July 24, 2009
[efoods]Recent evidence shows the human papilloma virus (HPV), which causes cervical cancer in women, is poised to become one of the leading causes of oral cancer in men because of changing sexual behaviours.
The findings have reignited the debate over whether boys should be given the cervical cancer vaccine, Gardasil.
A visiting British virologist, Professor Margaret Stanley, says governments around the world need to examine the long-term economic and health benefits of immunising boys and young men.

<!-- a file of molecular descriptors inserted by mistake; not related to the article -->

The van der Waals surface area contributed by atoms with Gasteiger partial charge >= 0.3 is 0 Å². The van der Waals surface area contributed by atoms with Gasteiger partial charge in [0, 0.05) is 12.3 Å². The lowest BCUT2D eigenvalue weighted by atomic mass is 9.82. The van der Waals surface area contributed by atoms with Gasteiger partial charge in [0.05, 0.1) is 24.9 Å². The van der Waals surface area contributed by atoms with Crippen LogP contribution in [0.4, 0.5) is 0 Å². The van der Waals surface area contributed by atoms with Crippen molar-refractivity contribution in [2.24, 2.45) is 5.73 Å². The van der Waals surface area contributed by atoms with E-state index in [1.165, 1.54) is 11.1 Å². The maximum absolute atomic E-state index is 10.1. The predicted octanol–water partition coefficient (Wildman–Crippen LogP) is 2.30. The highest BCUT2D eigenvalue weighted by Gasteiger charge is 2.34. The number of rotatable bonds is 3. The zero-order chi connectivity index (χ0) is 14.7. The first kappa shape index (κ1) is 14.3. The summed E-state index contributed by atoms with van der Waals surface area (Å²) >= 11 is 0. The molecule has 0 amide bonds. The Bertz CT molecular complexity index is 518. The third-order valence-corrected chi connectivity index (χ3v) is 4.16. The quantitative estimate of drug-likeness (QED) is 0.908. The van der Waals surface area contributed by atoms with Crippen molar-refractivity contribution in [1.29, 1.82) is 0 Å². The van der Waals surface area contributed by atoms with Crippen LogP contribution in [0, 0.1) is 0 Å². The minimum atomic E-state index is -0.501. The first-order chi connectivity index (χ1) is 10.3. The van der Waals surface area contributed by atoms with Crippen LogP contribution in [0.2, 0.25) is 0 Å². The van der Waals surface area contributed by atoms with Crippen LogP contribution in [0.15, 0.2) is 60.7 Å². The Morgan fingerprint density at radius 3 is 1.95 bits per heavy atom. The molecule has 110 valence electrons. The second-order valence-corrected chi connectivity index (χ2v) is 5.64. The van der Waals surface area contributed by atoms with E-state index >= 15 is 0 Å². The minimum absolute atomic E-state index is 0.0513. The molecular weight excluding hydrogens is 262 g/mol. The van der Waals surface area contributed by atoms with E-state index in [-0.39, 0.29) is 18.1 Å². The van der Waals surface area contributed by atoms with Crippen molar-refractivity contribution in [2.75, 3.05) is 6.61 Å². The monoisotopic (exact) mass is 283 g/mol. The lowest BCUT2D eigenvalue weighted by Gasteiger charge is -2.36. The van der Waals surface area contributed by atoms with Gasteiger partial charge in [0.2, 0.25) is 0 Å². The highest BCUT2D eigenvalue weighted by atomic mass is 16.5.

The head of Microbiology and Infectious Diseases at Melbourne’s Royal Women’s Hospital, Professor Suzanne Garland, says Australia is leading the way in the rollout of the cervical cancer vaccine Gardasil, which immunises against HPV.